But one categorical statement I can make: If asked where to go for a reliably stimulating evening of musical theater in New York, I’d be likelier to point a visitor toward the Met than to Broadway. New musicals on Broadway today are mostly audience-pleasing machines manufactured from cultural spare parts: a movie screenplay, a rock songbook, the self-conscious attitudinizing of late-night comedy. Music in the tradition of Broadway greats like Richard Rodgers, Frank Loesser and Stephen Sondheim has practically ceased to be a necessary or even desirable ingredient, with the result that performances of true depth and musical intelligence are increasingly rare.
In the past five years on Broadway, Kelli O’Hara’s Nellie Forbush in “South Pacific,” Alice Ripley’s disturbed wife and mother in “Next to Normal,” Patti LuPone’s Momma Rose in “Gypsy,” Raúl Esparza’s Bobby in “Company” and Michael Cerveris as the razor-wielder in “Sweeney Todd” are among just a handful of transcendent performances that spring to mind. Most came in revivals, tellingly, and it now seems possible, if not probable, that star casting in musical revivals will become the norm on Broadway, making it less likely that gifted singing actors will be given the chance at the great roles in the canon.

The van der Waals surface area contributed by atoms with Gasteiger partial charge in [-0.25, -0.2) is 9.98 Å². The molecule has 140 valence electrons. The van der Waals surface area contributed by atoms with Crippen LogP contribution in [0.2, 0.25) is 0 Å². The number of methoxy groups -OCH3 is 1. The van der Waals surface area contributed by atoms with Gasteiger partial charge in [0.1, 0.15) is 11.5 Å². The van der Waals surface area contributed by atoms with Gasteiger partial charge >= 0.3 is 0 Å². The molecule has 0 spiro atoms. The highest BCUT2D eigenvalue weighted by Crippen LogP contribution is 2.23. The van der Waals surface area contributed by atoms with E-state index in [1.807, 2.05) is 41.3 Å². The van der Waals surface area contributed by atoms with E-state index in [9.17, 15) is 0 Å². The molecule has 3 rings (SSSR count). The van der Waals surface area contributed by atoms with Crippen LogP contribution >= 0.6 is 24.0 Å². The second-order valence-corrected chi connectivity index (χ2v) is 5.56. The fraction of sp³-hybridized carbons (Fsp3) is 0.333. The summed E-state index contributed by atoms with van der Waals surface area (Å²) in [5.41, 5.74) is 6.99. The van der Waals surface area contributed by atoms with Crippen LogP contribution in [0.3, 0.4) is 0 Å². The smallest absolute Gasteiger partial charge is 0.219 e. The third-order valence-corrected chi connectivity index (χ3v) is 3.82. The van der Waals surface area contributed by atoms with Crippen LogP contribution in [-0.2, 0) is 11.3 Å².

At the Met, on the other hand, you are likely to see at least one first-rate interpretation of a musical theater role every week. And it is inconceivable that Nicole Kidman will be crooning her way through “La Traviata” any time soon.
Mr. Gelb’s commitment to promoting gifted singers who are also persuasive actors has sometimes been confused with the practice — deplored mostly in theory by opera lovers — of simply favoring looks over voice. Remember the “little black dress” issue that caused a ruckus a few years ago when Deborah Voigt was fired from a Covent Garden production? But it’s essentially just a matter of bringing the acting standards of opera closer to the kind of nuanced interpretations that can vitalize the material in ways that the old standard — the derided “park and bark” — often failed to do.